Love and Death by Elias Amidon
Lying there, looking up at the doctor and your next of kin, you grow uncomfortable with their concerned faces. You close your eyes so they will think you need to rest. You hear them back out of the room and the soft click of the door. You can still hear them speaking out in the hall, most of the words indecipherable except for the doctor’s, who you distinctly hear say, “It won’t be long now.”
It sounds like a line from a movie you saw once — it won’t be long now — but this time it’s about you. Ah, so this is my death-bed. The words form again in your mind, “my death-bed,” and again, “my death-bed,” as if repeating them will make you believe it’s true. My time has come. A quiver of fear — or is it excitement? — flashes in your stomach, but it doesn’t last. You lie there without moving. It’s quiet in your room. You’re thankful they brought you home; the hospital with its noises and interruptions is not a good place to die.
You feel wide-awake, but as you cast your mind over the history of your life, letting images from different periods arise, you fall into a half-dream state and drift. Gradually you sense a presence close to you, although no one has come into the room. It’s not a presence you can identify, but it feels somehow familiar. Kind. Is it an angel? It’s asking you something. You strain to hear it, and then the words become clear.
“Have you loved well?” it asks. That’s all, nothing more.
You hear the question echoing down the corridors of your life, doors opening on moments you’re sure bear witness to your failure to love. You know this feeling, this old feeling of unworthiness, of having failed somehow. No, I haven’t loved well, certainly not well enough, good God all the times I was self-preoccupied instead of loving, impatient instead of gentle, oh God…
You feel the weight of judgment — your own, the angel’s, God’s — fall on you like shovelfuls of earth, darkening and compressing against you. You strain to breathe. But now in the darkness you sense something else — at first it’s faint, then unmistakable — it’s the smell of earth, the smell of soil in a garden where you once knelt, the dark, loamy, sweet smell of fertile soil breathing into you. How lovely it is!
Now chinks of light appear beneath you — it’s strange, there’s light beneath you and you feel yourself falling into it, but suddenly everything turns around and what felt like down a moment ago is now up, and you’re looking up into blue sky and as you breathe it feels like you’re breathing in the whole wide sky, clear and fresh. How lovely it is!
There are a few puffy white clouds balanced in the sky, precious against the blue. Two birds glide over the landscape. You hear leaves whispering in the trees. So beautiful!
Now you are walking. There’s the familiar stride of your body along the path, confident that it knows how to adjust each step around the small stones and the tilt of the ground. You remember this, how beautiful it is to walk, to feel yourself glide along past the trunks of trees, how lovely it is!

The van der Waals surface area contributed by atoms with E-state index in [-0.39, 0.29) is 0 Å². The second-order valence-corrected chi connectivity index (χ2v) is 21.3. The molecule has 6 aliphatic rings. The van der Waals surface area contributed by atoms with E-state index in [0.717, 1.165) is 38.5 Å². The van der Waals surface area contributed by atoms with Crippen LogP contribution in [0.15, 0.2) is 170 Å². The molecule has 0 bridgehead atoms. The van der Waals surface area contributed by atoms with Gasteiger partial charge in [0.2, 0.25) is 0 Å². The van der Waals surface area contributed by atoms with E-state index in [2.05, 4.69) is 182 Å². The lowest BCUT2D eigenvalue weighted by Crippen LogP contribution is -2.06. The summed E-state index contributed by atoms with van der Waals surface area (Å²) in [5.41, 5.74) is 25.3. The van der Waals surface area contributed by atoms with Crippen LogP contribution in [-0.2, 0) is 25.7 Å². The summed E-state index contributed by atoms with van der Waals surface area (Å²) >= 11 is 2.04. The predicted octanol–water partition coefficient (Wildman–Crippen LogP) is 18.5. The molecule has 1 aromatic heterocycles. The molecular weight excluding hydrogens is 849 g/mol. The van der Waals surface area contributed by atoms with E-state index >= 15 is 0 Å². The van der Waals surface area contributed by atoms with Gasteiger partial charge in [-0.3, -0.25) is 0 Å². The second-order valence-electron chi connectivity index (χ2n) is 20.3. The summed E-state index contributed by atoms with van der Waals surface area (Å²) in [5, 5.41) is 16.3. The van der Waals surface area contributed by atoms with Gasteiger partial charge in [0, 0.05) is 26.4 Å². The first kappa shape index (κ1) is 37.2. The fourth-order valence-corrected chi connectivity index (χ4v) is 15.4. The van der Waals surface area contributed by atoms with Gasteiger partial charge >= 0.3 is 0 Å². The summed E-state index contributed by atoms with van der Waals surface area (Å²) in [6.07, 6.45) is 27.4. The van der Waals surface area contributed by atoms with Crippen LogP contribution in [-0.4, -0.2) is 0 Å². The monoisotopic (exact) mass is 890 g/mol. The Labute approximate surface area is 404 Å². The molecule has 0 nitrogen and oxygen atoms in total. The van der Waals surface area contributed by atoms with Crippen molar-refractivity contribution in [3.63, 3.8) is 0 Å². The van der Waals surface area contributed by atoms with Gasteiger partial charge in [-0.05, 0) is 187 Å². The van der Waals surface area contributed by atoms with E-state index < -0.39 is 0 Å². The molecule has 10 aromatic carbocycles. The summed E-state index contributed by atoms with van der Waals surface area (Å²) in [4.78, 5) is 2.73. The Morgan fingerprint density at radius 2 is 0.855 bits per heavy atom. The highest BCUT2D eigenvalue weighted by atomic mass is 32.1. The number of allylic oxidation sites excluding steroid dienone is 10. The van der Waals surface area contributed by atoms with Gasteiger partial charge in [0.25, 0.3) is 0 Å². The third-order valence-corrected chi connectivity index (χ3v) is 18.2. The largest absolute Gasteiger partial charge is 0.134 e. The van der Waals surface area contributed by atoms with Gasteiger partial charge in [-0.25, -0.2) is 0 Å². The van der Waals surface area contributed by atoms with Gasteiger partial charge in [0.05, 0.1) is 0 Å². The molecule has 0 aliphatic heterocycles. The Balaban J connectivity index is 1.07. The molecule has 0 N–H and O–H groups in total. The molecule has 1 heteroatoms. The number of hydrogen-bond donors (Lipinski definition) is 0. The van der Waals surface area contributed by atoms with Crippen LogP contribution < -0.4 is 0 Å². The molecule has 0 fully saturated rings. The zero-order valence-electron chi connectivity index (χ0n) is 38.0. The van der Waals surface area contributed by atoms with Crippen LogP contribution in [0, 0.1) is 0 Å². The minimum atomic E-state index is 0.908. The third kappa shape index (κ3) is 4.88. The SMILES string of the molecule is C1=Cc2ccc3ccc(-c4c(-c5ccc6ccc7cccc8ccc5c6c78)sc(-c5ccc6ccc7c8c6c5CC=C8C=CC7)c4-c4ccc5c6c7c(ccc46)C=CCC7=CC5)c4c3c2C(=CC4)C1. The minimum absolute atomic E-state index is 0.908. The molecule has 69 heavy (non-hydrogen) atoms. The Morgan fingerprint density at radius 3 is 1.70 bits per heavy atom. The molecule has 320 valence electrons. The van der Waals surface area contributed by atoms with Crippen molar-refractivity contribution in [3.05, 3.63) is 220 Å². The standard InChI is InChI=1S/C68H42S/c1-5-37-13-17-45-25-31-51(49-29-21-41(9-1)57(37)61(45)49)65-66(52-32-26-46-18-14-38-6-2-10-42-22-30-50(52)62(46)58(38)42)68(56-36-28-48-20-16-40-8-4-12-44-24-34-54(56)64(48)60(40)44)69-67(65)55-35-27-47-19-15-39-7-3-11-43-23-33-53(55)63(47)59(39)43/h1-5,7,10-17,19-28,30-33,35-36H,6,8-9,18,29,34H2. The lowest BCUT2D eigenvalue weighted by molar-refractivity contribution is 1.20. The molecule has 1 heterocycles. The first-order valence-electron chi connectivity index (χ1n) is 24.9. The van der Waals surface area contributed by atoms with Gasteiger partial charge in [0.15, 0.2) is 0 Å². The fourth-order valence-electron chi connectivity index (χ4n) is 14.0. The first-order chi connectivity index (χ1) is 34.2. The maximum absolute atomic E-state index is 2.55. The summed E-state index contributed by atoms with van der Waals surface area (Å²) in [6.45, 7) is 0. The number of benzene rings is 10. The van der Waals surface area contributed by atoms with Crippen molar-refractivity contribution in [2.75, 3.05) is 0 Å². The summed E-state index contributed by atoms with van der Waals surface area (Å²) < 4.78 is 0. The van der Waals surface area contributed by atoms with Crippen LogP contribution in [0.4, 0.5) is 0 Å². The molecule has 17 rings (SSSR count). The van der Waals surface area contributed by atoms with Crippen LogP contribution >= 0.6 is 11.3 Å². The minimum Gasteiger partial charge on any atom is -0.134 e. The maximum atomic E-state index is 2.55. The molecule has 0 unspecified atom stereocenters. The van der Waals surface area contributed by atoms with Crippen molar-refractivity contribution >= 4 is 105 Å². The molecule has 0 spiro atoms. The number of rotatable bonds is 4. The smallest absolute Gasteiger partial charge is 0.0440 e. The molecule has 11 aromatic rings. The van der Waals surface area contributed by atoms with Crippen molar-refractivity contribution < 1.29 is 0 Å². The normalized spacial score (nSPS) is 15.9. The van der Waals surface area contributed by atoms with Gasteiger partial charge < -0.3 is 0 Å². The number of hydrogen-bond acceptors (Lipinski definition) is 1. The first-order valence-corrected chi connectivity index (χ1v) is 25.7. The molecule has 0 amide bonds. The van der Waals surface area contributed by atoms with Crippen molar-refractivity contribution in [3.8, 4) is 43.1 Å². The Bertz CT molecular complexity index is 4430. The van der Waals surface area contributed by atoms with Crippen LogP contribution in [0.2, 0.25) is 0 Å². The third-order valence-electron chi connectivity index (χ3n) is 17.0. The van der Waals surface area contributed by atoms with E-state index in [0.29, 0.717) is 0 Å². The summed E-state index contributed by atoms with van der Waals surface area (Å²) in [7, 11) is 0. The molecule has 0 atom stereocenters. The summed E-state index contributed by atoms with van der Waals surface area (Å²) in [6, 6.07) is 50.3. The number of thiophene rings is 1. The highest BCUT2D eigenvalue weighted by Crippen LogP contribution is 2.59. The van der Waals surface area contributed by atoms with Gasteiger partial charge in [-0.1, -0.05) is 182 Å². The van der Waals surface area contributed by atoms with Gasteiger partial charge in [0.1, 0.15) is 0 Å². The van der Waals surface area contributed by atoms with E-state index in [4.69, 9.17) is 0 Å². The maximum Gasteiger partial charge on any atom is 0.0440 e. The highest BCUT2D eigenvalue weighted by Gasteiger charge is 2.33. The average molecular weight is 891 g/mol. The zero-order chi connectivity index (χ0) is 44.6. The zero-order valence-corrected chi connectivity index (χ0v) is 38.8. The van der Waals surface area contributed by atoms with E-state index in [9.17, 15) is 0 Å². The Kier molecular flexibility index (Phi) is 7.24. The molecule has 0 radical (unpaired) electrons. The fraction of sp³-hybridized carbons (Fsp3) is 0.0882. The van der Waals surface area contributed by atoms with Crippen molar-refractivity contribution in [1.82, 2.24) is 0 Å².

Suddenly it all becomes clear to you: the enormous gift your life has been, all the moments given you to love — the wonder of it! — to have received this chance to breathe this air, to walk in this body on the earth. Gratitude wells up in your heart: Oh yes, I have loved this!
Now you are no longer walking, now images as real as life are passing through you, images from your earliest memories, flashes of wonder in your child eyes, your mother picking you up, oh! riding your bike through leaves fluttering down around you, the images that come are as numerous as those falling leaves, tying your shoelace for the first time and looking up smiling, holding your first friend’s hand, kissing, that feeling of soft lips kissing yours, two hearts kissing, how I have loved this! And each tender, shy love I have taken in my arms, each one, each one loved, longed for, each one! Images of love pour through you in a great current of gratitude, alleluias of white birds flying up, images of stairways, carrying groceries, cooking dinner, children playing under the table, their laughter and nonsense talk, oh how I have loved this! And laying my head on my pillow so many times, its touch on my cheek, the open window in the morning billowing the curtain, the smell of coffee brewing, music from a neighbor’s radio, sunlight on the porch. I remember! The images continue, beyond telling, and your heart feels like it’s bursting with gladness. You feel yourself coming apart as if a child was blowing on a dandelion puff. You want to say something, one last shout to everyone everywhere, one last whisper in everyone’s ear as you come apart, you want to say, Love well! Love well!
When they come back into your room they see you lying there, a little smile on your lips, very still.
You feel yourself coming apart as if a child was blowing on a dandelion puff. You want to say something, one last shout to everyone everywhere, one last whisper in everyone’s ear as you come apart, you want to say, Love well! Love well!